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“An insight into Original Gravity Records, and what makes it’s heart beat.”


Interview and words by Andy Hill (Chills & fever Mod club)


Original Gravity produce music that harks back to a bygone era! A time when standards were set for everything to come! So, Welcome!........What is Original Gravity? Music with one eye on the past, and one eye on the future! Music that will make you shuffle and shake your hips! So let’s all gravitate to the centre of the universe, and enjoy!


I caught up with Mr. Original Gravity: Neil Anderson, to chat about the label, the music and the man behind the music!


“Hello Neil, can you tell me a little about your early influences and music?”


"I was born in Hertfordshire born two weeks before the end of the 1960's.


Some of my early memories are of a musical nature. I can clearly recall being given a toy drum in a music session in nursery. I recall the teacher giving us directions from her place at the piano about the song we were going to play; “Now children, when I raise my hand, you all stop playing and I will finish the song”. I quite clearly remember thinking “but the drummer always ends the song”. I’ve no clue where I got this idea from, but it was very firmly set in my head as the correct thing to do and as a consequence, I got in trouble for not stopping at the right time. This wasn’t the only trouble I got into at nursery school. There was also the mystery of the pile of biscuit crumbs that the teachers would find under a table every day, but that’s a story for another day!


My interest in drums was piqued further when I was about 4 or 5 years old. I saw a young drummer being featured on the TV program “Nationwide”. I remember thinking “I can do that” and from that time onward, I was captivated by the drum kit. I spent the next few years playing along to records on my very first drum kit – a collection of empty ice cream tubs, one with some felt-tip pens in it (so it rattled like a snare drum). My first pair of drum sticks were a pair of toy snooker cues stolen from one of my older brother’s Ray Reardon Pot Black toy set – they were

a bit on the long side, but they did the job. Once I had raided the same brother’s record collection and started playing along to The Specials, I added an empty Quality Street tin, so I could get that “clangy’ sound of a Reggae/Ska Rimshot.


I count myself very lucky to be exposed to great music very early on and this is, again, thanks to the same brother who lost his snooker cues. His collection included records by The Jam, The Specials and The Beat as they came out. He would let me tape the records and I would set up my “drum kit” on my bed and play along to the tapes. 


By the time I was 11 years old, my eldest brother (16 years my senior) started teaching marching drums for The Boy’s Brigade in the local Methodist Church Hall. This was wonderful, because I finally got to play a real drum and it was a great schooling in the rudiments of drumming. Around this time he also got his old drum kit set up in his house and on a family visit, I was allowed to play it. I found that it just made sense to me, I can’t really explain it better than that, but he would show me something and I would just play it back to him. At that point, he persuaded my parents that I had ability and for my 12th birthday, my mum took me to Supreme Drums in Walthamstow to purchase my first real drum kit!”


“What were your first experiences of mod?”


"Around this time, I got introduced to a couple of major influences. First off, someone played me “My Generation” by The Who and as soon as I hear this (and later, saw Keith Moon playing on Ready Steady Go! Circa 1965), I was hooked and this really kicked off my interest in all things Mod and I gradually started to delve back further, finding loads of great artists and songs by looking out for music that had influenced the 60s Mod sound. So, loads of Soul, R & B and Blues.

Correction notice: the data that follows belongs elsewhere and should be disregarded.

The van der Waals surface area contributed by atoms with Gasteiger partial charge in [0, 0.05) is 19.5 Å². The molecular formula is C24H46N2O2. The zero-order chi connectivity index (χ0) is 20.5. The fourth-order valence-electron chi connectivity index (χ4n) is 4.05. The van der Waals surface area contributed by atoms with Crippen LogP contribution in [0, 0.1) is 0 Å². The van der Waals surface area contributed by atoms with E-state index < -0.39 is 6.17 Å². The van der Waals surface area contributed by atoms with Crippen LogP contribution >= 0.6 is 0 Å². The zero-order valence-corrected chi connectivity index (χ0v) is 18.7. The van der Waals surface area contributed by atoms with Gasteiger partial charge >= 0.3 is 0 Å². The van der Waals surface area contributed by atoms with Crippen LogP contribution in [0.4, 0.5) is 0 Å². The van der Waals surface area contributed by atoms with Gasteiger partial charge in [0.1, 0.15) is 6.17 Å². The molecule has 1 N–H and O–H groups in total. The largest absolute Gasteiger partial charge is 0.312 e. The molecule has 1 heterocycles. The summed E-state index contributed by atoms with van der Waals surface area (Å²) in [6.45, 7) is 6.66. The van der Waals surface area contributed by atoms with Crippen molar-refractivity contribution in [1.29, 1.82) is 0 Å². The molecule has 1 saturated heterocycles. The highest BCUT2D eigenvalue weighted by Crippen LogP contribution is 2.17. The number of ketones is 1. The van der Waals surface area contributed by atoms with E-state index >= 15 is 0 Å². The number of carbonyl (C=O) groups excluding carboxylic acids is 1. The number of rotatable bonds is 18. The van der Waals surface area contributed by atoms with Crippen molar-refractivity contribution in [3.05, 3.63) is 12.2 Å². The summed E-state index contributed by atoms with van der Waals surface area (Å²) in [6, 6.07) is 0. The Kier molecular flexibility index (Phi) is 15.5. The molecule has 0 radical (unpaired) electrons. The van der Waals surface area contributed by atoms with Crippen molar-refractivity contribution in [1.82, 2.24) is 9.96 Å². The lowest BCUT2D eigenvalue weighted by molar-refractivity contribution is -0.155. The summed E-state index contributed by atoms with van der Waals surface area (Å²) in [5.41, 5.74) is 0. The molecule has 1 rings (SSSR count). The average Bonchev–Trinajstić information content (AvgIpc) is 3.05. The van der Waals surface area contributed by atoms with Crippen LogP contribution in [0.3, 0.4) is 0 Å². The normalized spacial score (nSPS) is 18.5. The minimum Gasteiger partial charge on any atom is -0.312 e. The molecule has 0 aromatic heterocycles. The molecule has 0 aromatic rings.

Also around this time, a friend of my brothers gave me a cassette of Prince Buster and this kicked off a massive love affair for Ska, Rocksteady and Reggae. All of these styles and songs found their way onto my tape player and I would spend hours playing along on my drum kit, trying to work out what the drummer was playing.”


“Tell me about the first band you were in?”


“I carried on this way for all of my school years in the early 80s. I managed to gain some live music experience by playing in a band with a couple of school mates. We were really rough and ready and the guitarist was bang into U2 (back in those days beggars could not be choosers). We did a few gigs at school and would write our own tunes. I can recall a few of them – the first song I wrote (aged about 13) was called “It’s Hard” (never again to see the light of day!).”


“Did you go to college, and what did you study?”


“ I trained at college as a graphic designer and my first few jobs were in this industry. I am always grateful for the skills that I learned doing this. I still put them to use often these days, not least in designing all the artwork for The Original Gravity releases. I still enjoy the creative process of design, almost as much as the creative process of making music.”


“Where you in bands at this time?”


“Once I was working and got myself mobile, it was much easier to be more involved with music. I joined a pub band, playing covers – a lot of Hendrix and Blues stuff. The rest of the band were a good deal older than me and quite experienced, so I learned a lot about playing in bands from these guys


I never studied music or received any training, apart from the Boys Brigade basics on drums and Conga lessons in my late 20s (more on this later). I also remember being shown a few chords on guitar (A, D and G) at primary school.


In my mid-20s, I joined up with some old school friends to form the band Homegrown. Heavily influenced by Paul Weller and Oasis. We set about learning some covers and writing our own songs. They were all pretty much starting out on their instruments and they did not have a bass player. When you’re in your mid-20s, you’ve got loads of time, so I thought “Why not? I’ll learn bass”.